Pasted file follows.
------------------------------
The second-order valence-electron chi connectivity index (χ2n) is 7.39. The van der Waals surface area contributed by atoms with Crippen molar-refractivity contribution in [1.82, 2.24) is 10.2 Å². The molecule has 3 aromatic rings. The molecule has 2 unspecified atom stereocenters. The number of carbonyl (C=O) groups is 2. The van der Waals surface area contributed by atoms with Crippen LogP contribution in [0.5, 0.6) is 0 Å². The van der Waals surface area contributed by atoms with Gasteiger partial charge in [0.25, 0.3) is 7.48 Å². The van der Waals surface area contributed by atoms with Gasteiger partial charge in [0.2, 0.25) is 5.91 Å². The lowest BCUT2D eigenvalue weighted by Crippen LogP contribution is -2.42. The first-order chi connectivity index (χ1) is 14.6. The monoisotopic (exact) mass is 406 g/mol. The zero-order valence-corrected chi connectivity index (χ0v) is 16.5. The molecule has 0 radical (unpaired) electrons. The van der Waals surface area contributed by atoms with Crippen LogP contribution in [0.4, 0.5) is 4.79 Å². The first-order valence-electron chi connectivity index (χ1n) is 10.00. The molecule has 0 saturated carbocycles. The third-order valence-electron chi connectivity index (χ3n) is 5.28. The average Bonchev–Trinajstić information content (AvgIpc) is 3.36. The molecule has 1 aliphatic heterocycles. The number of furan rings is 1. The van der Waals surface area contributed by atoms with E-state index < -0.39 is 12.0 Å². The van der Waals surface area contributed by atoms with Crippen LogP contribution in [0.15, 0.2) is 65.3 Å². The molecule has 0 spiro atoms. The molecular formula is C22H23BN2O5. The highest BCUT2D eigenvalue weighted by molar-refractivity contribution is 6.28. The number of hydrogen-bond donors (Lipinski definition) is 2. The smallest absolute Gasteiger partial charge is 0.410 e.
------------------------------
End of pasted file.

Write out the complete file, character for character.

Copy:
The second-order valence-electron chi connectivity index (χ2n) is 7.39. The van der Waals surface area contributed by atoms with Crippen molar-refractivity contribution in [1.82, 2.24) is 10.2 Å². The molecule has 3 aromatic rings. The molecule has 2 unspecified atom stereocenters. The number of carbonyl (C=O) groups is 2. The van der Waals surface area contributed by atoms with Crippen LogP contribution in [0.5, 0.6) is 0 Å². The van der Waals surface area contributed by atoms with Gasteiger partial charge in [0.25, 0.3) is 7.48 Å². The van der Waals surface area contributed by atoms with Gasteiger partial charge in [0.2, 0.25) is 5.91 Å². The lowest BCUT2D eigenvalue weighted by Crippen LogP contribution is -2.42. The first-order chi connectivity index (χ1) is 14.6. The monoisotopic (exact) mass is 406 g/mol. The zero-order valence-corrected chi connectivity index (χ0v) is 16.5. The molecule has 0 radical (unpaired) electrons. The van der Waals surface area contributed by atoms with Crippen LogP contribution in [0.4, 0.5) is 4.79 Å². The first-order valence-electron chi connectivity index (χ1n) is 10.00. The molecule has 0 saturated carbocycles. The third-order valence-electron chi connectivity index (χ3n) is 5.28. The average Bonchev–Trinajstić information content (AvgIpc) is 3.36. The molecule has 1 aliphatic heterocycles. The number of furan rings is 1. The van der Waals surface area contributed by atoms with E-state index < -0.39 is 12.0 Å². The van der Waals surface area contributed by atoms with Crippen LogP contribution in [0.15, 0.2) is 65.3 Å². The molecule has 0 spiro atoms. The molecular formula is C22H23BN2O5. The highest BCUT2D eigenvalue weighted by molar-refractivity contribution is 6.28. The number of hydrogen-bond donors (Lipinski definition) is 2. The smallest absolute Gasteiger partial charge is 0.410 e.